His work was supported by numerous grants—from the Guggenheim Foundation, the National Endowment for the Humanities, the Kennan Institute for Advanced Russian Studies, the International Research and Exchanges Board, and the Rockefeller Foundation. He travelled regularly to the USSR as a fellow at Moscow State University and the Soviet Academy of Sciences. He served on several key committees of both the AHA and the American Association for the Advancement of Slavic Studies and was vice president (1991) and president of the AAASS (1992). He also served on numerous editorial boards; particularly important to him were the Journal of Trotsky Studies and the Journal of Contemporary History. He wrote regularly for Dissent and the New Leader. In 2001 he was named a Distinguished Contributor to Slavic Studies, the AAASS’s highest honor.
Daniels achieved this extraordinary record of scholarly accomplishment—an authentic demonstration of “Bolshevik tempo”—while he was a full-time teacher and administrator at an institution without a doctoral program in history or a research library. As a teacher, he was admired for his rigor and breadth of knowledge. As an administrator, he was responsible for many “firsts.” He was the founding director of the Area and International Studies Program at UVM, 1962–65, and a co-founder of the Center for Research on Vermont. He was also the director of the Experimental Program of the College of Arts and Sciences, 1969–71 and chair of the history department, 1964–69. He edited a history of the University of Vermont for its bicentennial celebrations in 1991. UVM honored him with a University Scholar award in 1982 and an honorary LLD in 1994. In 2004, the Area and International Studies Program created an annual prize, the Robert V. Daniels Award for Outstanding Contributions to the Field of International Studies.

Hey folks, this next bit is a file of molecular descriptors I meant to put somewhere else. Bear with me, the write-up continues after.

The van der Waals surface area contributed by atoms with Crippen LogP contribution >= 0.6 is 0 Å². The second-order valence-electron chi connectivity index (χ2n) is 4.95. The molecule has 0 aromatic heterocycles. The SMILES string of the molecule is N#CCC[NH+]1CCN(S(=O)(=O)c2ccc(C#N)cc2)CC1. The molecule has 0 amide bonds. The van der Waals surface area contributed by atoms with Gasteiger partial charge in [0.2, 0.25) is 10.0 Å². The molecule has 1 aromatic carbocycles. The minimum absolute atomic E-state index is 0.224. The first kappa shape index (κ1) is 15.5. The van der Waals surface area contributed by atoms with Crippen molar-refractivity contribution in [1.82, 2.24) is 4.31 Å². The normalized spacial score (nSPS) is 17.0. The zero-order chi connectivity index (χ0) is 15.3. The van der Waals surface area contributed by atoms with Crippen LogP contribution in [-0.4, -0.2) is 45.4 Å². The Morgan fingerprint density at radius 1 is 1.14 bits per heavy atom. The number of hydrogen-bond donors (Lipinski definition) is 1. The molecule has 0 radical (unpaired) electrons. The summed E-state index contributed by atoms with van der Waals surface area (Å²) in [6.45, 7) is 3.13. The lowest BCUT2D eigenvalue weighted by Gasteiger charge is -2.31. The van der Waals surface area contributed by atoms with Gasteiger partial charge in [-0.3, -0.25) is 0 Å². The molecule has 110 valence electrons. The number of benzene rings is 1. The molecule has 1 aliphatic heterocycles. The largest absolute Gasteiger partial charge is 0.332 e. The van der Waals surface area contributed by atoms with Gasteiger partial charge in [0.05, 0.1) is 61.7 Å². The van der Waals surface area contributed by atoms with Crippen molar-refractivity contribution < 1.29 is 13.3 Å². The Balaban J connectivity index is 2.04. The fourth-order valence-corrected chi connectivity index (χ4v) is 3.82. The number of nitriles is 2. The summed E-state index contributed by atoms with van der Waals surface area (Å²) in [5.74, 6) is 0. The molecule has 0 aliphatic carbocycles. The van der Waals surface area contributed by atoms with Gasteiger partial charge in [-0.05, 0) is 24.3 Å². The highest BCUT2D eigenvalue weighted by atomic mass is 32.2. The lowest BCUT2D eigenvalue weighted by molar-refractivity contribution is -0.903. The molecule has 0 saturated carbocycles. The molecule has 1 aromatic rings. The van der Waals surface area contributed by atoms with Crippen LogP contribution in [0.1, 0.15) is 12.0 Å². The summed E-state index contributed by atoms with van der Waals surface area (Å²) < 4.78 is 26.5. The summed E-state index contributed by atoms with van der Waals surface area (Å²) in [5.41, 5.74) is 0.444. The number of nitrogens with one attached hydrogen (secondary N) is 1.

Daniels was active in the state as well. He had a distinguished career in politics, serving in the Vermont legislature as state senator from Chittenden County from 1973 to 1982, becoming Senate minority leader in 1981. He served on the Senate executive committee and committees on fiscal affairs and government operations. He was a member of the Vermont Health Policy Council and chaired the Governor’s Commission on Health Care. He was one of the founders of the Vermont-Karelia sister state project and was a member of its advisory board. He was also a trustee of the Vermont Historical Society.
This litany of accomplishments gives a sense of Bill Daniels as a professor and scholar, but not as a person. Daniels had an extremely fertile mind and catholic interests; his erudition, which went far beyond the field of Russian studies, was truly amazing. (For example, when a friend shared a Norwegian poem with him, Daniels immediately recognized the language not as Norwegian but “Nynorsk,” an artificial poetic language invented in the 19th century and intended to sound slightly archaic to Norwegian ears.) He never really aged, so strong was his enthusiasm for history, politics, and the study of society through historical prisms. He loved wit and humor, was constantly “teaching” anyone who would listen, thinking new thoughts, investigating new fields, reading the staggering amounts of stuff that came to be piled on every flat surface in his office and study at home. He was a tremendous inspiration, a genuine, supportive, and friendly colleague in an academic world often starved for just such people. His opinions prompted real reflection and commanded special respect. He really believed that there should be room for both the orthodox and the eccentric in a liberal arts education. He was one of the least pretentious scholar-intellectuals that anyone could hope to meet.
In 1945, Daniels married Alice Wendell, whom he met on Valentine’s Day 1943. They celebrated their 64th wedding anniversary in 2009. His wife, four children, and four grandchildren survive him. Bill Daniels’ keen intellect, generous sense of humor, and positive attitude will be missed by all who knew him.
—Denise J. Youngblood
University of Vermont